#TBT A Surprising Encounter With The Puzzling Fortis Easy-Math
I’m always happy to learn that there are still watches that can surprise and confound me. My recent discovery, the Fortis Easy-Math, belongs to that group.
I live in the heart of Europe. The last two weeks were really warm and sunny, finally, and made me and my kids spend the whole weekend outside, biking, playing football, or just fooling around in the sun. It was also a time to dust off and bring some of my summer watches back into the light. Looking back to last year, I remember two vintage pieces that stood closest to my heart. I had some memorable moments wearing my gray Nivada Datomaster with orange accents. The second watch I really enjoyed wearing last year was a gray Fortis Marinemaster with blue details on the dial and a blue Tropic strap.
When I bumped into the Fortis Easy-Math, it got under my skin instantly. The combination of flat blue, white, and pale gray tones is very vintage but still quite refreshing. Add the radial case brushing, and you have a shiny summer companion in front of you.
Just a few seconds with the watch is enough to get the feeling that you are looking at something unusual. First, there’s the minute “bezel”, which is not precisely a bezel as it is too close to the center of the dial and somehow sits too far above it. Then we have the slide rule that you know from the Breitling Navitimer or Gallet Excel-O-Graph. And is that a compass hand you see in the middle? Well, almost.
What the hell is it?
I am not sure any other watch contains those random elements combined into a single watch. There is a Dugena Easy-Math, but I guess we can consider it the same watch. I felt the urge to put this watch into some category, but I am unsure if I could ever come up with anything that would make sense. If you start googling the Fortis Easy-Math, it is not that rare at all, and there are a lot of records and previous sale listings available. I was quite surprised that I hadn’t bumped into an Easy-Math before.
The Fortis Easy-Math looks like a watch from the 1970s. The case’s radial sunburst brushing contrasts nicely with highly polished sides, but — here it comes… — the cushion case is not made of steel; it’s plated. This means that any scar the watch collected over the years of daily beating is highly visible and uncovers the contrasting base metal. If you want one, you want to get it in NOS condition, like the one currently listed by Sigfrid from Watches83, which has a pretty fair price tag on it.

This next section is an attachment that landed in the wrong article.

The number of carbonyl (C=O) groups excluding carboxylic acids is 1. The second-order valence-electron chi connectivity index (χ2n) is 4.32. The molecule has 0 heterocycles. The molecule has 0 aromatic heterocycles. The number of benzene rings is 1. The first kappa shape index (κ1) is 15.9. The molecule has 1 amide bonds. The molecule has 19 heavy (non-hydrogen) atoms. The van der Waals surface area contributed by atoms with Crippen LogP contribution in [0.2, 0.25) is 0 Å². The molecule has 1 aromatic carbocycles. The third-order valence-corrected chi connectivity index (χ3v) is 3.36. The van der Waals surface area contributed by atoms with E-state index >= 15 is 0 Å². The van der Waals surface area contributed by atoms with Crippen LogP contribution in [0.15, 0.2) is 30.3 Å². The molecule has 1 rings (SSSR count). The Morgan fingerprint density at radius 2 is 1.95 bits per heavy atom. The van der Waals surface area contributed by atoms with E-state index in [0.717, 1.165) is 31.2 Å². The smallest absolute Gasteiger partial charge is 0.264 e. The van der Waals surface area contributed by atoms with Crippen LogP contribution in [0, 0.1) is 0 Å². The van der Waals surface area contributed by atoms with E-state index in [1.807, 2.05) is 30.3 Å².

What confused me the most was the gray minute ring and how it operates. There are two crowns. The bottom one allows you to set the time and wind the watch. The upper crown rotates the slide rule. I haven’t seen the watch in the flesh yet, so I had to figure it out. Some forum threads mention that the minute bezel and compass are printed on the crystal, which is turnable. I had serious doubts, and I can tell you not to believe it.
I contacted Sigfrid, who confirmed that the compass and minute bezel are printed on a transparent disc under the glass. “The glass does not rotate. What rotates is the transparent disc with the compass and the bezel. They rotate simultaneously through the upper crown with the slide rule,” explains Sigfrid. I didn’t find pictures of a disassembled Fortis Easy-Math, but I am sure it would be quite an interesting view. If you look at a picture of the watch from the side, you can notice how high the crystal is.
An important detail to highlight is linked to the bezel’s operation. If the watch is in NOS condition, the bezel operation seems smooth, easy, and precise. Looking at this detailed shot of the Fortis Easy-Math with the case back removed, you can see a plastic gear connected to the upper crown. On the other side, it engages teeth on the bezel disc, which are probably plastic too. Some pictures I saw online show that these teeth can be pretty worn, so I would be cautious and check the quality of the bezel/slide rule operation. Finding original replacement parts can be mission impossible. But maybe you could 3D-print them…
The video from Sigfrid further above confirms that the gray minute ring provides an unusual visual experience. As it is sort of floating over the dial and hands, the watch face gains unusual depth. Over the years, I have always found a minute bezel handy for daily use, whether while cooking, timing the kids’ play, or keeping track of short trips on a bike or in the car. So if I were about to get an Easy-Math, I would like an upper crown to be 100% functional and reliable.
Last thoughts on the Fortis Easy-Math
Although I have never used the slide rule on any watch, I am very tempted to add the Fortis Easy-Math to my watch collection. Adding a “mysterious” minute bezel and compass hand is unique, and I dare say such a triple combination has never been used in any other watch. You can hardly do better if you are looking for an individualistic piece with a lot of character. Purists would have headaches and call the dial insanely busy, but I would say it is amusingly playful. Happy hunting!
Featured image: Analog:Shift